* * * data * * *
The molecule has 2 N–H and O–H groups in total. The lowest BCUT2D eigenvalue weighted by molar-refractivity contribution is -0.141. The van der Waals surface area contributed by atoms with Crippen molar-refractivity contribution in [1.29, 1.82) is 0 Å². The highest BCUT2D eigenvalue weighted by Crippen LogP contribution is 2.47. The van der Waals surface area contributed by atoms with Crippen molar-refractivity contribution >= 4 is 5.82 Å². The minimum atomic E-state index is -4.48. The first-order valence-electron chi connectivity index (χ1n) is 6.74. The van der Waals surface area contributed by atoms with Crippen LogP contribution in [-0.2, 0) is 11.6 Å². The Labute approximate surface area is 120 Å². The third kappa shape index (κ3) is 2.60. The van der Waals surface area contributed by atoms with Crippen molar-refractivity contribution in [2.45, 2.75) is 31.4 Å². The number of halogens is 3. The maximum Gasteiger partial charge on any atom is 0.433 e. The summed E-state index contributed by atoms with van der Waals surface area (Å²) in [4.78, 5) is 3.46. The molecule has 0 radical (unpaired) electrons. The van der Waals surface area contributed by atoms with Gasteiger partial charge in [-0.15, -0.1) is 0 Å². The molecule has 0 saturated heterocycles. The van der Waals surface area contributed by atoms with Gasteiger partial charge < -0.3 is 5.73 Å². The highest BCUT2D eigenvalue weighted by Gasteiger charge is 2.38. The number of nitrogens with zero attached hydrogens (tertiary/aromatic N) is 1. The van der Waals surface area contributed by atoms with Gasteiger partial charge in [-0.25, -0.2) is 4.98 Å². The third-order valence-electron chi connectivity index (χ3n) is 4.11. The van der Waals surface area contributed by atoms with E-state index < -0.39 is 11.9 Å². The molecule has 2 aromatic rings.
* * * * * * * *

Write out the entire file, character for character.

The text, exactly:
The molecule has 2 N–H and O–H groups in total. The lowest BCUT2D eigenvalue weighted by molar-refractivity contribution is -0.141. The van der Waals surface area contributed by atoms with Crippen molar-refractivity contribution in [1.29, 1.82) is 0 Å². The highest BCUT2D eigenvalue weighted by Crippen LogP contribution is 2.47. The van der Waals surface area contributed by atoms with Crippen molar-refractivity contribution >= 4 is 5.82 Å². The minimum atomic E-state index is -4.48. The first-order valence-electron chi connectivity index (χ1n) is 6.74. The van der Waals surface area contributed by atoms with Crippen LogP contribution in [-0.2, 0) is 11.6 Å². The Labute approximate surface area is 120 Å². The third kappa shape index (κ3) is 2.60. The van der Waals surface area contributed by atoms with Crippen molar-refractivity contribution in [2.45, 2.75) is 31.4 Å². The number of halogens is 3. The maximum Gasteiger partial charge on any atom is 0.433 e. The summed E-state index contributed by atoms with van der Waals surface area (Å²) in [4.78, 5) is 3.46. The molecule has 0 radical (unpaired) electrons. The van der Waals surface area contributed by atoms with Gasteiger partial charge in [-0.15, -0.1) is 0 Å². The molecule has 0 saturated heterocycles. The van der Waals surface area contributed by atoms with Gasteiger partial charge < -0.3 is 5.73 Å². The highest BCUT2D eigenvalue weighted by Gasteiger charge is 2.38. The number of nitrogens with zero attached hydrogens (tertiary/aromatic N) is 1. The van der Waals surface area contributed by atoms with Gasteiger partial charge in [-0.25, -0.2) is 4.98 Å². The third-order valence-electron chi connectivity index (χ3n) is 4.11. The van der Waals surface area contributed by atoms with E-state index < -0.39 is 11.9 Å². The molecule has 2 aromatic rings.